3. Question (can you help?)…This time a request
We frequently get asked from around the world quite amazing questions , so far we have used a limited group to try and answer them, not always successfully.
So we now put them on our website and see if any “friends” know the answer. Still many unanswered questions on our website can you help?
The following is a recent quesiton we have received.
What does your newsletter think of the direction Lotus are taking, especially now Caterham are part of Tony Fernades group
4. Aesthetic Analysis
This is a part of a series we are planning that will provide an indepth analysis of specific designs from our proposed series of the Worlds Car Designers.
This article grew out of a synthesis deeply rooted in a critical analysis and appreciation of the achievements of Colin Chapman and Lotus. It was also inspired by:
A requirement to establish the relative hierarchy of Chapman through comparison
That fact that Chapman commissioned designers to cloth his cars. In particular the Esprit introduces us to specialist designers.
The Eight Automobiles Exhibition profiled the aesthetics of automobile engineering and design.
As a means of critical analysis we adopt a system of bench marking. This article essentially comprises an A_Z directory of the world’s car designers and their work. It also thought that assessment can be made through comparison with enjoyment and critical appreciation developed by the exercise.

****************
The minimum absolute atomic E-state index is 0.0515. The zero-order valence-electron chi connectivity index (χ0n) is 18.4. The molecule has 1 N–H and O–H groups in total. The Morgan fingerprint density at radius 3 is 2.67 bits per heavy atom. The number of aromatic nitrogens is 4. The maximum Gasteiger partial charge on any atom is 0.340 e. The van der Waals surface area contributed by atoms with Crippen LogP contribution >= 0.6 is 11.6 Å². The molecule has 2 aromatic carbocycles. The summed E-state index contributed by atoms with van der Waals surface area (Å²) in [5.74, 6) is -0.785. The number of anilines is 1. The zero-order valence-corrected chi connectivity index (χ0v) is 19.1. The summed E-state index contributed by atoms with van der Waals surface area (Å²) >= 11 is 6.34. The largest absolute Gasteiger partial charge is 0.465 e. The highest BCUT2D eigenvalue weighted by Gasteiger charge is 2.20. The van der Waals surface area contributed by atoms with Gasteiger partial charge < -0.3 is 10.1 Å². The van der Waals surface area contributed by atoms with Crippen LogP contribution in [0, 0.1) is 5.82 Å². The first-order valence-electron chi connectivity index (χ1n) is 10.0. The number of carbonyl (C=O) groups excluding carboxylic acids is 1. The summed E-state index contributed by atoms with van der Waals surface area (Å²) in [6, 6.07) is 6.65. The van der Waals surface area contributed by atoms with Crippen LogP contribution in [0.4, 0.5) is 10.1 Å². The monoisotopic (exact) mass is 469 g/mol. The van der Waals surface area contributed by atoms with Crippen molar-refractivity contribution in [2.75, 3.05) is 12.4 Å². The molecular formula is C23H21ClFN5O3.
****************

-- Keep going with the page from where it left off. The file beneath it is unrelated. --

The author’s knowledge is limited and its appreciated there may be omissions. Should subscribers feel that there are major omissions we hope that you will make suggestions. The exercise will be better as a result. These series can be incremental and the resource can improve over time. This is a building block and will be the source of an expanding series of articles that critically examine car design and performance using Lotus as an essential benchmark.
The author suggests that these fundamental criteria are applied when making comparisons:
Is the designer just creating body styles and what is that role[ owner , corporate executive consultant or creative draughtsman]
Engineer and designer
Owner, engineer, designer and person determining brief specification and viability.ie person taking risks
Owner, facilitator , coordinator [creative role can be underestimated]
Coachbuilders [ again the design role can be understated .The coachbuilders often were artists too ]
Industrial designer who designed in other fields as well as automobiles.
Subscribers may like to also look at our articles:
Motoring Icons of the 20C: Bugatti, Lotus and Jaguar.
Industrial and Product Designers
Aesthetic analysis – various descriptions of significant Lotus and peer car designs.
The work of Williams and Pritchard coach builders and our article.
Charity and Subjectivity
The author acknowledges that hard and fast rules are difficult in attributing design. The explanations are that individuals often worked for organisation that would tend to own the intellectual property.
Individuals might have reported to senior executives whom might have felt accountability. Aspects of the design might have been shared and designers change jobs mid project. Some alterations might be made in productionisation.